I am not normally alarmist, but increasingly find myself very concerned that our global food systems are under exceptional pressures. We might even say four frightening horse riders stalk our world at this time…
The first is called ‘Global Warming’.
A few months ago ASDA announced that it may not be able to guarantee supply of 95% of the foodstuffs it now sells in twelve months time. Most of the fresh produce sold in their shops is already at risk from climate change. The company’s director for sustainable business suggested that it is imperative that supermarkets start to think strategically about how to cope with the impacts of rising emissions. Weather unpredictability and extreme conditions are becoming real threats to producing food.
The second rider is ‘Energy Security’.
A massive challenge to our energy-hungry lifestyles is the strong possibility that we shall experience power cuts, especially in South West England in the next few years. Increased demand, lack of investment in new electricity sources and an ageing national grid will combine to disrupt supplies to our homes and workplaces. According to Ofgem, by 2015, the national grid will not be able to provide sufficient energy for required consumption, and “there may have to be controlled disconnections of homes and businesses” (October 2012).
This also has implications for feeding ourselves as the distribution, storage and cooking of food is all energy-intensive.
Thirdly, ‘Species Extinction’.
We know human industrial activity is destroying animal and plant life at an unprecedented rate. For instance, there are well-founded concerns about the honey bees – not only the death by poison of individual bees but the additional possibility of ‘colony collapse disorder’. With almost a third of global farm output depends on animal pollination, largely by honey bees, this has enormous consequences for food security across the planet. No pollination – no fruit. No fruit – hunger, conflict, and, for some plants, no seeds for the next year… We lose flora and fauna thus upsetting ecological balances and which may conclude with disastrous consequences for us all.
Finally, the rider known as ‘Food Poverty’.
Very close to home are women, children, men, families even, who already face health and well-being difficulties because of poor diet, malnutrition and in some cases a lack of basic good food. Rising food and energy costs, stagnant wages, reduced job security and problematic changes to the welfare system – all of these factors have led to a continuous increase in the demand for food banks and the vital services they now provide. In 2013/14, Exeter Food Bank (one of 28 in Devon) provided food for 3,981 people – an increase of more than around 1,000 ‘mouths’ over the previous year. They say these numbers show no sign of decreasing any time soon. An indicative figure from a Devon Food Working Group suggests maybe around 20,000 at risk vulnerable people because of poor food across the County.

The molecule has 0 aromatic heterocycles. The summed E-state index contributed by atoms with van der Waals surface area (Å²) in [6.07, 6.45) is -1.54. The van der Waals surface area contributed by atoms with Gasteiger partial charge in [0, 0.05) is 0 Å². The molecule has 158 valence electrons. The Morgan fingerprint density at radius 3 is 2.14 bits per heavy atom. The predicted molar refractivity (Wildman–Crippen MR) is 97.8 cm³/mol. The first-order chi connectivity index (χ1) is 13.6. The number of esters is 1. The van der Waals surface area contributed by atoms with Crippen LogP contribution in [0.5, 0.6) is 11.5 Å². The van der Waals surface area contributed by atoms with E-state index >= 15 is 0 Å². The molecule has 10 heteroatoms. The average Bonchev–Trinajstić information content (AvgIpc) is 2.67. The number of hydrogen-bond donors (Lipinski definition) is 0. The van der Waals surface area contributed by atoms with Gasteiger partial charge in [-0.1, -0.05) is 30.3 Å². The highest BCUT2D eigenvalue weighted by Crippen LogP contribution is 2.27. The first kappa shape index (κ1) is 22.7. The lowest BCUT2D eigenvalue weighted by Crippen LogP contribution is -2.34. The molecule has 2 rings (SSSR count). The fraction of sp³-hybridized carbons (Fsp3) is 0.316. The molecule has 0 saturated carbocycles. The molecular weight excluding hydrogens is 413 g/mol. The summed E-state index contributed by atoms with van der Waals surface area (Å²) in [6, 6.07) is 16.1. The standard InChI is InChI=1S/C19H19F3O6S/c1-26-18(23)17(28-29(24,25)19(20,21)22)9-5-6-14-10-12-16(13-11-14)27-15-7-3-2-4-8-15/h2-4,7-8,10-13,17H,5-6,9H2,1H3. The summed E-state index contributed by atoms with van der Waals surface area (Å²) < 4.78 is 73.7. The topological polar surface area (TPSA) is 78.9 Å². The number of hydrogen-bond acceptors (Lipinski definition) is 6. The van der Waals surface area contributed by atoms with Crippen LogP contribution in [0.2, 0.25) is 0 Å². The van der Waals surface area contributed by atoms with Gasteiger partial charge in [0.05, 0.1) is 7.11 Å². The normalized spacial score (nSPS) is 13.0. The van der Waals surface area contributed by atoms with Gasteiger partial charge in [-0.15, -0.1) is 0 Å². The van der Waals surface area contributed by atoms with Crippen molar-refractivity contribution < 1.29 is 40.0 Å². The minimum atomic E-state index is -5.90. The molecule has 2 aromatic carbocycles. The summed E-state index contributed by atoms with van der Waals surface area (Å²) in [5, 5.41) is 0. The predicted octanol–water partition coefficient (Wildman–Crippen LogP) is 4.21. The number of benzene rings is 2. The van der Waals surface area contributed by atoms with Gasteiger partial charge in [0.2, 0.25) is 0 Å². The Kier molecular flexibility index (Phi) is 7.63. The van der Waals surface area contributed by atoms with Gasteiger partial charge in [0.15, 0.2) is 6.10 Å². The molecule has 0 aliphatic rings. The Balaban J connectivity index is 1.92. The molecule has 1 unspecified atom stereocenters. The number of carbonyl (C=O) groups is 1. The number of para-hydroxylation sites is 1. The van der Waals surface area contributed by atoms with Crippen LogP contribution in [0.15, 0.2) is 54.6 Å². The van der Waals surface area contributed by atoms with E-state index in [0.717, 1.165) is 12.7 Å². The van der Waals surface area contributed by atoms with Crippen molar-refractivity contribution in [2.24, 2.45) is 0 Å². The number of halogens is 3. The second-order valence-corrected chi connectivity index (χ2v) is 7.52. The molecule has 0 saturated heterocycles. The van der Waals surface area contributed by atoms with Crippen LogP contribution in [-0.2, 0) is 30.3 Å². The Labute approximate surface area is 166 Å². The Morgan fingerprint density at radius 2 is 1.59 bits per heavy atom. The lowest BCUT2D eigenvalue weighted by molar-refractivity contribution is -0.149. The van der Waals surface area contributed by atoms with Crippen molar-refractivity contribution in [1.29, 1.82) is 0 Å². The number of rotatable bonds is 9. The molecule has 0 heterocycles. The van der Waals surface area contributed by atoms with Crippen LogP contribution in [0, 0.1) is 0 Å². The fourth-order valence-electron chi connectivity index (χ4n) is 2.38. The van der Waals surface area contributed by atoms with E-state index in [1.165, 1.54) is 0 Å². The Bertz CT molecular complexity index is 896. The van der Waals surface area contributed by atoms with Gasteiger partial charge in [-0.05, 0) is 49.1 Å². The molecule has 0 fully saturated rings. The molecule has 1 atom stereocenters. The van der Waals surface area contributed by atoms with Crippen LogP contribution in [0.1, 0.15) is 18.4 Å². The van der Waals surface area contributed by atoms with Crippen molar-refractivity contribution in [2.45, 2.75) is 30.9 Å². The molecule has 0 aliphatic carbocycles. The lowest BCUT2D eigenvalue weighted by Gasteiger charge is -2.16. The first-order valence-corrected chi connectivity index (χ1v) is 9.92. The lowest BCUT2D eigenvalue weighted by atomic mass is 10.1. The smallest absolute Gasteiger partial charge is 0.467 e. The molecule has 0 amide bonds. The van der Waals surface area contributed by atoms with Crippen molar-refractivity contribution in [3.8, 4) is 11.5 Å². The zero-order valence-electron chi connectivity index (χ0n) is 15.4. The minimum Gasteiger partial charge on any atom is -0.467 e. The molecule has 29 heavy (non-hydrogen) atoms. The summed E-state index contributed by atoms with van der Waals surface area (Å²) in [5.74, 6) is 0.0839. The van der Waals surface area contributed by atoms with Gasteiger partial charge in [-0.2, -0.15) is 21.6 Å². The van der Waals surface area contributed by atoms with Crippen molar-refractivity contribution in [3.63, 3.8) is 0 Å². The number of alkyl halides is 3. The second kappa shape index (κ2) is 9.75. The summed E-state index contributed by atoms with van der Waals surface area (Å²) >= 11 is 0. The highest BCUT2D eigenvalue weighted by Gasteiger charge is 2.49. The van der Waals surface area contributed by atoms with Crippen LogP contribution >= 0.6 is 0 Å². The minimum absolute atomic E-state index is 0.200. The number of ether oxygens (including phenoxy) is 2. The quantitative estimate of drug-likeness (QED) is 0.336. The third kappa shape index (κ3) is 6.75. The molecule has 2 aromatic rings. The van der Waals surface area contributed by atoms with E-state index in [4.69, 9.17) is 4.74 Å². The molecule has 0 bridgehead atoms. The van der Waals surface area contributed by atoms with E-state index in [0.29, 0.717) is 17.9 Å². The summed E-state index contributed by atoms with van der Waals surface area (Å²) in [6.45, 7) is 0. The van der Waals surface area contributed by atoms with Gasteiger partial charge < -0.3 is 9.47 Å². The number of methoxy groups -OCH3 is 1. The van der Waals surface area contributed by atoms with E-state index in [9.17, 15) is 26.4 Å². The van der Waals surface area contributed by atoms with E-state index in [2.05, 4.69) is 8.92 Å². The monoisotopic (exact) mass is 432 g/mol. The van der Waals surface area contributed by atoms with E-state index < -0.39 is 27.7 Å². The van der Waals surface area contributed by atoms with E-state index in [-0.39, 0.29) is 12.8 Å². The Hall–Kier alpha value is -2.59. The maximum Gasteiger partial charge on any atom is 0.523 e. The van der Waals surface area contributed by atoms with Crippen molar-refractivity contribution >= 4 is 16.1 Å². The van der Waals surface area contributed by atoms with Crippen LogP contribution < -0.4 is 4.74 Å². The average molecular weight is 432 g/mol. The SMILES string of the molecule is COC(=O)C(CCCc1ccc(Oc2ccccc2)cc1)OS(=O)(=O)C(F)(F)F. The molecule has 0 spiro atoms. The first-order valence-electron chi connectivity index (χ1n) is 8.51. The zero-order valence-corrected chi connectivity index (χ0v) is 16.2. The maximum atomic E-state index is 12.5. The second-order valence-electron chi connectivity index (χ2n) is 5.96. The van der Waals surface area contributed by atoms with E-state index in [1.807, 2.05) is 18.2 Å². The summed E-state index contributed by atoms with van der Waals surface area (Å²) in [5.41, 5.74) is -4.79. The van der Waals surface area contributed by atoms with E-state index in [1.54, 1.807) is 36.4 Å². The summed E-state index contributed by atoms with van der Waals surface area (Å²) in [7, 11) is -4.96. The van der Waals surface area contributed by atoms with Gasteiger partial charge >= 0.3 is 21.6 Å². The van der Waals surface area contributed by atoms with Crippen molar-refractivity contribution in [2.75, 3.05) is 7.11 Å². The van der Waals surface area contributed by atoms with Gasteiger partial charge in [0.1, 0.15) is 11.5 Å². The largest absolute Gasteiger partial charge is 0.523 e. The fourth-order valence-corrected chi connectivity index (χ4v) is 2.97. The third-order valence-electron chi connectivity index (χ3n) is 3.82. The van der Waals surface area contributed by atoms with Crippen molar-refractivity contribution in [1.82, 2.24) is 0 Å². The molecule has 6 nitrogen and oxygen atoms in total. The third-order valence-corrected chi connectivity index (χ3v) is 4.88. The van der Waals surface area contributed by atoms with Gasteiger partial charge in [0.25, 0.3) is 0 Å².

However, whilst we still have food on our plates in front of us, we would rather just take our food supplies for granted. Forget scaremongering and talk of scary horse riders. It’s much easier and convenient. Let’s tackle food shortages, for whatever reason, when they happen. This kind of thinking fits well into our care-free, laissez-faire economic and social culture.
The problem is that if we do hit severe problems, it will be too late. The nature of growing and producing most foods is that it needs time and it is seasonal. As a species, human beings have advanced significantly by being able to store food and distribute stocks when they’ve been needed. But the seriousness and scale of some of these issues is already stretching communities and countries. As the Mayor of New Orleans reminded us a few years ago (after Hurricane Katrina hit his city), ‘we are all only 3 meals away from social breakdown’.
Those with a stronger sense of ethics, especially people of faith and belief, hold that more equitable and just society has to be centred on a fair sharing of good food.
For Christians, ‘Give us this day our daily bread’ is an earthy plea in the Lord’s Prayer, followed by ‘and forgive us our debts’ – a recognition that we can systematically stop others from eating well because of our own selfishness. Those caught up in debt and poverty may not have adequate meals.
‘Do this in remembrance of me…’ is a reminder that it is in the sharing and eating of food that we can become more fully human. This is an outward and visible sign pointing to inner spiritual meaning. I think it is also a powerful message about equal distribution in the face of greed and possessiveness.
It is high time to recognise that we have responsibilities to care for one another and ourselves in our attitudes and our actions about food. The Russian writer Nicolai Berdyaev identified this when he said, ‘Bread for myself is a material question. Bread for my neighbour is a spiritual one.’
For all sorts of reasons we need to take food and eating more seriously – to improve our health and wellness; to respect nature and reduce damage to the earth; to be more sociable; to celebrate together; and to better understand how we connect with all life.
Maybe it’s a pity our political leaders don’t often share this kind of message with us!!